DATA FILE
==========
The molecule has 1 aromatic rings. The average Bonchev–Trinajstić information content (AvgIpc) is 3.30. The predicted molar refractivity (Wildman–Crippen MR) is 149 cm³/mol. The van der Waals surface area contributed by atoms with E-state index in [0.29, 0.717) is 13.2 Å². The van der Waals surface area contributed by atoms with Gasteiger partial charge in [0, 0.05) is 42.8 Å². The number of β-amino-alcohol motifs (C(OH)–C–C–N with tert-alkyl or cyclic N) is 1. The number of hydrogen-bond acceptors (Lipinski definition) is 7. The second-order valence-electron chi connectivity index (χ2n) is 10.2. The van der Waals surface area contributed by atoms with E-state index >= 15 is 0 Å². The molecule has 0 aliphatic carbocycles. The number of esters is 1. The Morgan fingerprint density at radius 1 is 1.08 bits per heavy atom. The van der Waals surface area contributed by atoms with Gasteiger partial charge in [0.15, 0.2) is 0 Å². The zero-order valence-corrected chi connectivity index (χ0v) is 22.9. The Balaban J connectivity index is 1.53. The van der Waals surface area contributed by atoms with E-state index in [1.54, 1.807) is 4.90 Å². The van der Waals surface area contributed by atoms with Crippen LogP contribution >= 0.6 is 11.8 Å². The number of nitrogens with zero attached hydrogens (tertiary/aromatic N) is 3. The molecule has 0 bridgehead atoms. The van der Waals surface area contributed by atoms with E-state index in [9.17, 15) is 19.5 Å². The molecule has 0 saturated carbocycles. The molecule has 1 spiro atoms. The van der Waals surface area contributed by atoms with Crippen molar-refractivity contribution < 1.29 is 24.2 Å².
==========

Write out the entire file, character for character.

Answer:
The molecule has 1 aromatic rings. The average Bonchev–Trinajstić information content (AvgIpc) is 3.30. The predicted molar refractivity (Wildman–Crippen MR) is 149 cm³/mol. The van der Waals surface area contributed by atoms with E-state index in [0.29, 0.717) is 13.2 Å². The van der Waals surface area contributed by atoms with Gasteiger partial charge in [0, 0.05) is 42.8 Å². The number of β-amino-alcohol motifs (C(OH)–C–C–N with tert-alkyl or cyclic N) is 1. The number of hydrogen-bond acceptors (Lipinski definition) is 7. The second-order valence-electron chi connectivity index (χ2n) is 10.2. The van der Waals surface area contributed by atoms with E-state index >= 15 is 0 Å². The molecule has 0 aliphatic carbocycles. The number of esters is 1. The Morgan fingerprint density at radius 1 is 1.08 bits per heavy atom. The van der Waals surface area contributed by atoms with Gasteiger partial charge in [0.15, 0.2) is 0 Å². The zero-order valence-corrected chi connectivity index (χ0v) is 22.9. The Balaban J connectivity index is 1.53. The van der Waals surface area contributed by atoms with E-state index in [1.54, 1.807) is 4.90 Å². The van der Waals surface area contributed by atoms with Crippen LogP contribution >= 0.6 is 11.8 Å². The number of nitrogens with zero attached hydrogens (tertiary/aromatic N) is 3. The molecule has 0 bridgehead atoms. The van der Waals surface area contributed by atoms with E-state index in [9.17, 15) is 19.5 Å². The molecule has 0 saturated carbocycles. The molecule has 1 spiro atoms. The van der Waals surface area contributed by atoms with Crippen molar-refractivity contribution < 1.29 is 24.2 Å².